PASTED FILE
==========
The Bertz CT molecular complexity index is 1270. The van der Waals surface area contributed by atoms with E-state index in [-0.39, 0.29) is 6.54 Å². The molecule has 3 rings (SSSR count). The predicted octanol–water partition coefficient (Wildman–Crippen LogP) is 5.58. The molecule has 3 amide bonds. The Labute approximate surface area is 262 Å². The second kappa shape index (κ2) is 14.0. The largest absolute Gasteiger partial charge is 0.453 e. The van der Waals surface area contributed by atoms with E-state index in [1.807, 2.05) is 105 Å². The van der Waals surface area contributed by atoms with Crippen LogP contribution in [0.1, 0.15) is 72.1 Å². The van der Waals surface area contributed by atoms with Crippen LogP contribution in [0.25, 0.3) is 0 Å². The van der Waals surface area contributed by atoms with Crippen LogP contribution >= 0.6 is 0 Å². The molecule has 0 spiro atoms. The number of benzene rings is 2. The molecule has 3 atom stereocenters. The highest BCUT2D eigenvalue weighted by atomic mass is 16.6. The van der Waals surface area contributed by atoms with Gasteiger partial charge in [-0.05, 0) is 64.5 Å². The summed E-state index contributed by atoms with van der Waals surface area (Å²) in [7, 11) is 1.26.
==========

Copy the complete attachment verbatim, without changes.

The Bertz CT molecular complexity index is 1270. The van der Waals surface area contributed by atoms with E-state index in [-0.39, 0.29) is 6.54 Å². The molecule has 3 rings (SSSR count). The predicted octanol–water partition coefficient (Wildman–Crippen LogP) is 5.58. The molecule has 3 amide bonds. The Labute approximate surface area is 262 Å². The second kappa shape index (κ2) is 14.0. The largest absolute Gasteiger partial charge is 0.453 e. The van der Waals surface area contributed by atoms with E-state index in [1.807, 2.05) is 105 Å². The van der Waals surface area contributed by atoms with Crippen LogP contribution in [0.1, 0.15) is 72.1 Å². The van der Waals surface area contributed by atoms with Crippen LogP contribution in [0.25, 0.3) is 0 Å². The van der Waals surface area contributed by atoms with Crippen LogP contribution >= 0.6 is 0 Å². The molecule has 0 spiro atoms. The number of benzene rings is 2. The molecule has 3 atom stereocenters. The highest BCUT2D eigenvalue weighted by atomic mass is 16.6. The van der Waals surface area contributed by atoms with Gasteiger partial charge in [-0.05, 0) is 64.5 Å². The summed E-state index contributed by atoms with van der Waals surface area (Å²) in [7, 11) is 1.26.